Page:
Lately, when I’m not in doctor’s offices or the emergency room, I’ve had a bit of time on my hands, some of which I’ve put to reading. (All these medical adventures relate to small fractures on my ankle and a blood clot resulting from them.) And some of my reading has been in Spanish. I studied Spanish in school as a teenager, in Mexico as an adult, and years later had to re-learn it for my job.
Now, as my husband and I prepare for a future trip to Seville, Spain, I’m lucky to have met two Mexican friends on the job who can help. One is hauling books, DVD’s and magazines to our house weekly, only a few of which have we actually looked at. (As retirees, we don’t feel the same pressure to study as we did as students.)
I latched on to “National Geographic en Español,” November 2017, which fits my reading level and went directly to a piece on what Denmark, Costa Rica, and Singapore have to teach us about happiness.
What is happiness? The article suggests that it can mean different things to different people and may have varied definitions depending on the culture.
Denmark always seems to land high on the lists of happiest countries. When we visited there last summer, our Danish guide told us that all that happiness comes from its residents taking more antidepressants than those living in any other country. We hoped it was a joke and from this article it seems that it was.
What the National Geographic tells us makes Danes happy is that they are well-cared for from cradle to grave in terms of health, education, work, and community. They pay a large part of their income for this, but believe it’s worth it for what they receive in return. Apartment cooperatives are popular and most adults belong to a club. The last line was what brought me to a halt. Clubs? But then I remembered that one criticism about people in the U.S. is that we stopped joining clubs, were too busy to socialize, and know our neighbors less. (Bowling Alone)
Happiness in Costa Rica does not depend on financial wealth, but on a strong government healthcare system, a high level of literacy, a strong sense of community geared toward helping each other out, and great deal of socializing.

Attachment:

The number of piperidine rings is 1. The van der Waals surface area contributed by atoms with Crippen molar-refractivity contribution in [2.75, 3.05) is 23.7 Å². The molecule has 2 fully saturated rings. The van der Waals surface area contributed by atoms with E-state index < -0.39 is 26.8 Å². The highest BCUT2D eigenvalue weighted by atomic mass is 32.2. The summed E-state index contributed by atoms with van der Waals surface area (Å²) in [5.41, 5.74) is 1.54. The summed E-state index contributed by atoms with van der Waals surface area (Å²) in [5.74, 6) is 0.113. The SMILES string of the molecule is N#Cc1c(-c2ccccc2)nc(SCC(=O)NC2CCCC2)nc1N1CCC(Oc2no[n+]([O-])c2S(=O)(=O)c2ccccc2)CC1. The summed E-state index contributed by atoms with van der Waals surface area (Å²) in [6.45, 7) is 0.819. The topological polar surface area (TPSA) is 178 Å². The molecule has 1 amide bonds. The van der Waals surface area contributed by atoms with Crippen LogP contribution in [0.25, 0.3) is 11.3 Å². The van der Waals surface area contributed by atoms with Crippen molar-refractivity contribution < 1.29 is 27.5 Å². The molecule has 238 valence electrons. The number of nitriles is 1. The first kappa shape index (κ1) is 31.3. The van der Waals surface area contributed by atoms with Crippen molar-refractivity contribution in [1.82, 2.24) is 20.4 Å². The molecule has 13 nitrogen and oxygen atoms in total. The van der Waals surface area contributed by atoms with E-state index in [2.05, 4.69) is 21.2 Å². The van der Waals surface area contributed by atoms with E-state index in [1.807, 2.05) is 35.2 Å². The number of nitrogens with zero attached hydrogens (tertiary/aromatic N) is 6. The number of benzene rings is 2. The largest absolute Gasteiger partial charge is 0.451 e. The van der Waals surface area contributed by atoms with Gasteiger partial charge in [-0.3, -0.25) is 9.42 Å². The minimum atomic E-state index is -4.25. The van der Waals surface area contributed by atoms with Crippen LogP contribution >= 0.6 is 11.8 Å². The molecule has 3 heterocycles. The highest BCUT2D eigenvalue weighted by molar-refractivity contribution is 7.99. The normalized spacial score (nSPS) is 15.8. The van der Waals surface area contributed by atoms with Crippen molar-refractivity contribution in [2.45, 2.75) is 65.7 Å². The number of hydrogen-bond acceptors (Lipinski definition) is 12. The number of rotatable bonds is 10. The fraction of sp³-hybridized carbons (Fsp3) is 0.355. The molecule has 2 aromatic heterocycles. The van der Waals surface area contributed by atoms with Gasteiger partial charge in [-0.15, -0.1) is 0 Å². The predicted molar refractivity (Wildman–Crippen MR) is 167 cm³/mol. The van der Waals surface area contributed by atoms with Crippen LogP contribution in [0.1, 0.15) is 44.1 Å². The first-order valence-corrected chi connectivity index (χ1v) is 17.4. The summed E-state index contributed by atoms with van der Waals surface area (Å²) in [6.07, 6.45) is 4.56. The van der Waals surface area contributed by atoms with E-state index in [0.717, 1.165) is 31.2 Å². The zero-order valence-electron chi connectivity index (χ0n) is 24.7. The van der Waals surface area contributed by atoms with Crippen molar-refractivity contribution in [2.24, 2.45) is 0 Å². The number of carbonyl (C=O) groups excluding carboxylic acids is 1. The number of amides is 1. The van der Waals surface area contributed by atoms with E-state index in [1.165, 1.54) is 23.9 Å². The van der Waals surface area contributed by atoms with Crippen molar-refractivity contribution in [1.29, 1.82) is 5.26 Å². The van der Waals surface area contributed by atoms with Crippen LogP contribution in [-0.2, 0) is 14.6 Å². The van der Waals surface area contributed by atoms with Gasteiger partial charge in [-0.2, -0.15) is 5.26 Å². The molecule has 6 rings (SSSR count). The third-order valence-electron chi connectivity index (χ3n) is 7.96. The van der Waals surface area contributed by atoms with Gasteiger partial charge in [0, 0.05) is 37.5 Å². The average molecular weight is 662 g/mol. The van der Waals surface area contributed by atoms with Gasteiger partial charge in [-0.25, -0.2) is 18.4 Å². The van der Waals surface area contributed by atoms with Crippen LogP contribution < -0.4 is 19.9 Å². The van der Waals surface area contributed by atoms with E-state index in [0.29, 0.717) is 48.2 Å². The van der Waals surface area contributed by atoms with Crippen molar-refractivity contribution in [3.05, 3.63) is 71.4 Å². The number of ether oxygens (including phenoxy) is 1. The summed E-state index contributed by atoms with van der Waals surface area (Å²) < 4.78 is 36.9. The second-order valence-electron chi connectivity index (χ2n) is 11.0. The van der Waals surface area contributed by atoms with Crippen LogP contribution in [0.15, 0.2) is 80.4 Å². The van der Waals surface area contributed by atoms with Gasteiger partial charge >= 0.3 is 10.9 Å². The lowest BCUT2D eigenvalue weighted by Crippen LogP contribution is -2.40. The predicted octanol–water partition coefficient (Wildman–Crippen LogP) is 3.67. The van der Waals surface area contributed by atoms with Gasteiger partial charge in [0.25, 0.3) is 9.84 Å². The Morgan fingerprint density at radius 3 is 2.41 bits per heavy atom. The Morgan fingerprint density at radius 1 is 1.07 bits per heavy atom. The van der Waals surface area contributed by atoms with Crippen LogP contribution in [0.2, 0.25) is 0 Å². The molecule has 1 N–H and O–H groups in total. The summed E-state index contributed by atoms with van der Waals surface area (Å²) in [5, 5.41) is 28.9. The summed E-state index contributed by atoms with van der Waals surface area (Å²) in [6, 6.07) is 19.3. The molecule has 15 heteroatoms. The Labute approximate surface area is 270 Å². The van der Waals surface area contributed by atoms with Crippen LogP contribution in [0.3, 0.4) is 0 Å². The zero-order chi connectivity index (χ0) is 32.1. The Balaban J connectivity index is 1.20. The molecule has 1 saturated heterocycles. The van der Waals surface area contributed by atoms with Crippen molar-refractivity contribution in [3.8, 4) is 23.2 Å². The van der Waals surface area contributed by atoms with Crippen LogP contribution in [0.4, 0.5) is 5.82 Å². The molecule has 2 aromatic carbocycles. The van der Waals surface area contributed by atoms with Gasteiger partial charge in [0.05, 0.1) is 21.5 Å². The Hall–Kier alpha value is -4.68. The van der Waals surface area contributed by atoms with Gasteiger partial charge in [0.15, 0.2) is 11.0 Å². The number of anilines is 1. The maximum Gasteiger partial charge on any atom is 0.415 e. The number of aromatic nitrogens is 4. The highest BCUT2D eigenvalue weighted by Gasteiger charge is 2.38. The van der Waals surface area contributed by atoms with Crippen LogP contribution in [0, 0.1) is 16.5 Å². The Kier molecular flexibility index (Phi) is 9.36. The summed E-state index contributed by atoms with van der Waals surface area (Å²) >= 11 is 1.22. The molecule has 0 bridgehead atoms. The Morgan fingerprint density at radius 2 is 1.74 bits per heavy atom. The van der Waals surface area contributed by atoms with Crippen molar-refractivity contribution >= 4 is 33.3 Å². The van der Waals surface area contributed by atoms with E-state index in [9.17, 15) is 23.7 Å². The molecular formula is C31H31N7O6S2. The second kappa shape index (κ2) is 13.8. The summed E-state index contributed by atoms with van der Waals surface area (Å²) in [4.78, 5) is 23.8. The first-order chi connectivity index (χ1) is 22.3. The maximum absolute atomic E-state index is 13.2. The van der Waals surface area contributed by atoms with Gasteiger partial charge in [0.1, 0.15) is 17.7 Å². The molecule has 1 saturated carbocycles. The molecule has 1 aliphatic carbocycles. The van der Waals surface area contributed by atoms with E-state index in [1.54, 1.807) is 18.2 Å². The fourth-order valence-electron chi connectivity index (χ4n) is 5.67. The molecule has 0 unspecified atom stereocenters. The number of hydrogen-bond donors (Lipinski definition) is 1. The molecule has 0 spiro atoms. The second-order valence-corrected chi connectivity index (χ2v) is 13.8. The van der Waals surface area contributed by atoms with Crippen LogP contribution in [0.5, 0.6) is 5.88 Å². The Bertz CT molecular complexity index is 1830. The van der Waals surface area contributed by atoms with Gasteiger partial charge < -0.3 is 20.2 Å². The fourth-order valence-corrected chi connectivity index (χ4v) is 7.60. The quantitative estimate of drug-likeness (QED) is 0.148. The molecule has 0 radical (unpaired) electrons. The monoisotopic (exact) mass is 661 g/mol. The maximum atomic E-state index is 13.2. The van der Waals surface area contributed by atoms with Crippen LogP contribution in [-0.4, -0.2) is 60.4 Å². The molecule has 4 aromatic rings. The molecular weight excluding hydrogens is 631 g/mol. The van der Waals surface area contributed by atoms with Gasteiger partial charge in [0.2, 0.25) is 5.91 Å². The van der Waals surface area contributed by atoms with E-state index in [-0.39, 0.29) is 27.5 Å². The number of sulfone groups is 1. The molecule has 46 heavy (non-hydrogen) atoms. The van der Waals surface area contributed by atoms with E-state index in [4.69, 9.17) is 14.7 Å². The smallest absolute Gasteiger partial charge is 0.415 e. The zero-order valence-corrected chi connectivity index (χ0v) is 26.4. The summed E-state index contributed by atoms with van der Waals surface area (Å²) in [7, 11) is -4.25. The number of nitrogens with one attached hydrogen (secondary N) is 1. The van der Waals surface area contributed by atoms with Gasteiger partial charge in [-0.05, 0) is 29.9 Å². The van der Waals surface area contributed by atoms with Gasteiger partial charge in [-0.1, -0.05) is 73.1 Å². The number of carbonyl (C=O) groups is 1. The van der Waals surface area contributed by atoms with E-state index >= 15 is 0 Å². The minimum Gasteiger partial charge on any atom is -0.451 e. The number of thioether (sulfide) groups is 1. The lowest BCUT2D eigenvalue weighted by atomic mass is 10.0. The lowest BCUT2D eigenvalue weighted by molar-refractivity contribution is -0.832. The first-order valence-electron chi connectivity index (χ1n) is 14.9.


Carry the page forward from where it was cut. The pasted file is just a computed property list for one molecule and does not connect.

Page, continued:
Singapore’s story is different. Most people live in skyscraper apartments built by the government. Beyond that, it is a meritocracy where happiness and success come from studying hard in school, working hard, and living according to traditional — mostly Chinese — values.
In the U.S., about half the people say that money can buy happiness and the rest think it can’t.
From Money magazine: “Wealthier people are happier than poor people. Wealthier countries are happier than poor countries. As countries get richer, they get happier. The relationship between income and happiness is extremely strong.” I suppose a magazine with this title wouldn’t suggest otherwise.
Something I read in a newspaper a few weeks ago, that may have been based on research from 2010, said even if people are not earning a great deal of money, they’re happier if they know they are making more than someone else. In other words, if you don’t earn much, but your colleagues earn less, you will feel happier. If you earn a billion and you hang out with people who earn $2 billion, you are less happy. Somehow we can’t get away from comparisons.
The National Geographic has a world map covered with smiling and frowning faces, based on how happy its citizens say they are. I don’t want to live among the frowners (think some countries with names that end in ‘stan.’) Better to live in one of the happiest countries. But Denmark’s days are short and dark much of the year. Unlike Costa Ricans, I’m enough of an introvert to want quiet time alone, and from my putting off Spanish language lessons it’s clear I don’t want to study hard or work hard, which eliminates Singapore. I guess I’ll just have to keep reading about happier countries for now.